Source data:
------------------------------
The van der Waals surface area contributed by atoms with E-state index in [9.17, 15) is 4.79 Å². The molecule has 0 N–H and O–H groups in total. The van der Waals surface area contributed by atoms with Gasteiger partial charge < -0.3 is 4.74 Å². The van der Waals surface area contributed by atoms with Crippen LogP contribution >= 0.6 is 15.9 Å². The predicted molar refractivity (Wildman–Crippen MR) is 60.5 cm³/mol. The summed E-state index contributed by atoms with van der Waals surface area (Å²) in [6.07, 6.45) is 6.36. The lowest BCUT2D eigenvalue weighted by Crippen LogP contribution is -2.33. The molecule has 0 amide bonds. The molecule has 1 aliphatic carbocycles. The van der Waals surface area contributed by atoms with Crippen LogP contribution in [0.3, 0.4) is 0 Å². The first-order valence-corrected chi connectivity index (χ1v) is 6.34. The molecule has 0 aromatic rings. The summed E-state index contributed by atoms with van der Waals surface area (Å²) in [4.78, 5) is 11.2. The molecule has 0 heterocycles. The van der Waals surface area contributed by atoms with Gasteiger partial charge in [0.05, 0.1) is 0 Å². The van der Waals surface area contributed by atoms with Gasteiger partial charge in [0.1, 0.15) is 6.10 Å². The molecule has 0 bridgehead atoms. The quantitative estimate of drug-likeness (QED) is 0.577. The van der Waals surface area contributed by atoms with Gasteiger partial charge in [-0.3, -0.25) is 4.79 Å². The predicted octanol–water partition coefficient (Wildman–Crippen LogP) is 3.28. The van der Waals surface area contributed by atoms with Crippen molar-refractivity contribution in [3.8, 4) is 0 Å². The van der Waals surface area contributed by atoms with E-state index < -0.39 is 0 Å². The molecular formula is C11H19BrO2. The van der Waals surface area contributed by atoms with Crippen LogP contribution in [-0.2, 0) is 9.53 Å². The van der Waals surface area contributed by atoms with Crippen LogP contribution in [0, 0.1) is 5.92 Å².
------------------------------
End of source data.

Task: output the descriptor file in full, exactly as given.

The van der Waals surface area contributed by atoms with E-state index in [9.17, 15) is 4.79 Å². The molecule has 0 N–H and O–H groups in total. The van der Waals surface area contributed by atoms with Gasteiger partial charge < -0.3 is 4.74 Å². The van der Waals surface area contributed by atoms with Crippen LogP contribution >= 0.6 is 15.9 Å². The predicted molar refractivity (Wildman–Crippen MR) is 60.5 cm³/mol. The summed E-state index contributed by atoms with van der Waals surface area (Å²) in [6.07, 6.45) is 6.36. The lowest BCUT2D eigenvalue weighted by Crippen LogP contribution is -2.33. The molecule has 0 amide bonds. The molecule has 1 aliphatic carbocycles. The van der Waals surface area contributed by atoms with Crippen LogP contribution in [0.3, 0.4) is 0 Å². The first-order valence-corrected chi connectivity index (χ1v) is 6.34. The molecule has 0 aromatic rings. The summed E-state index contributed by atoms with van der Waals surface area (Å²) in [4.78, 5) is 11.2. The molecule has 0 heterocycles. The van der Waals surface area contributed by atoms with Gasteiger partial charge in [0.05, 0.1) is 0 Å². The van der Waals surface area contributed by atoms with Gasteiger partial charge in [0.1, 0.15) is 6.10 Å². The molecule has 0 bridgehead atoms. The quantitative estimate of drug-likeness (QED) is 0.577. The van der Waals surface area contributed by atoms with Gasteiger partial charge in [-0.3, -0.25) is 4.79 Å². The predicted octanol–water partition coefficient (Wildman–Crippen LogP) is 3.28. The van der Waals surface area contributed by atoms with Crippen molar-refractivity contribution in [3.8, 4) is 0 Å². The van der Waals surface area contributed by atoms with E-state index < -0.39 is 0 Å². The molecular formula is C11H19BrO2. The van der Waals surface area contributed by atoms with Crippen LogP contribution in [-0.2, 0) is 9.53 Å². The van der Waals surface area contributed by atoms with Crippen LogP contribution in [0, 0.1) is 5.92 Å².